Forky learns, eventually, that he is of actual value, both to Bonnie, and also in and of himself, though something about his primal horror in the face of existence lingers. The movie’s end credits introduce what appears to be a long-haired, knife-based, coded-as-female version of Forky (rude to enforce a gender binary on sentient trash, but okay!) and there we see Forky comfort her and promise she’ll learn that she, too, is not trash. But for all of us who identify as trash — and there are a lot of people on the internet that do — Forky provides a useful shorthand for expressing that feeling. Much of internet humor is predicated on a kind of punching inward, through grim memes that often reference anxiety and mental health, both as a way to communicate and normalize the expressions of those feelings, and also because it’s possible to get sympathy and attention through those feelings. To say that you are trash is both to express a very real panic inside yourself and also conform to an acceptable form of humor about that panic. Forky is that impulse — to both express pain and joke about it in a way that obscures its depth — made into a Pixar character, made plastic, fit seamlessly into a capitalist business model, purchasable as a toy or costume. He’s a “relatable icon.” Move aside, Mandy Moore’s old-age wig, “Forky is us.”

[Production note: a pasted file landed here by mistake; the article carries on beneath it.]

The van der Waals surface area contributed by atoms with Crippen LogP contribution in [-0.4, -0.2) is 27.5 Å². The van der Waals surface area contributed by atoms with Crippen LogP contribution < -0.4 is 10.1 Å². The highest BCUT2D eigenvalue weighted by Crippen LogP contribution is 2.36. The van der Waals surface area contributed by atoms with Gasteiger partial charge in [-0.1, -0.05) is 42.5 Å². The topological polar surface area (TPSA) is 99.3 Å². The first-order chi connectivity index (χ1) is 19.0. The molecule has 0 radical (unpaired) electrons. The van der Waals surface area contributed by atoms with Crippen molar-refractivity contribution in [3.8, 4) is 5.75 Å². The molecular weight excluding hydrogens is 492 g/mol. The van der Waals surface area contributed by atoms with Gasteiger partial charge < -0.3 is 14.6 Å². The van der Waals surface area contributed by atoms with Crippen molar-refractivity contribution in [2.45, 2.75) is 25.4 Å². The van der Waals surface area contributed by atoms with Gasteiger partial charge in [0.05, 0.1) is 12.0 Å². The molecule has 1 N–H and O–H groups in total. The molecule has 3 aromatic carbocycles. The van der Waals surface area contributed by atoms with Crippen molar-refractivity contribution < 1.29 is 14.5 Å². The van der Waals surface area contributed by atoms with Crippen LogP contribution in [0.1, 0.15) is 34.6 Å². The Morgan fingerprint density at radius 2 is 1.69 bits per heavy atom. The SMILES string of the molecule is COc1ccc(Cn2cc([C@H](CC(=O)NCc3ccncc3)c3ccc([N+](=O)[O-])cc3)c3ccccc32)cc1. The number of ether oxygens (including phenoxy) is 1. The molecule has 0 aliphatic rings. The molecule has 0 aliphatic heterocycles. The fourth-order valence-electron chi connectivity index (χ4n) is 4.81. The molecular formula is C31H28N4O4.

Another form of us: Amabella, Laura Dern’s second-grade daughter in Big Little Lies who has experienced nearly as many unfortunate events as the Baudelaire children. In the first season, Amabella got bit during class. In the second, she passes out both because she’s internalized the stress from her parents’ bankruptcy and because she’s terrified of the end of the world. Big Little Lies has always explored the space between tragic camp and tragedy, and the way people so often assume women’s stories are the former rather than the latter, and so it goes for Amabella. Her name feels like it was invented to bait Gawker’s baby name critic, the way her mother spoils her with themed birthdays is ridiculous, and yet her all-out panic is gripping. Despite the protections of race and class and whatever money Renata scrounges, Amabella will grow up in a world worse than the one her parents lived in, according to scientific fact.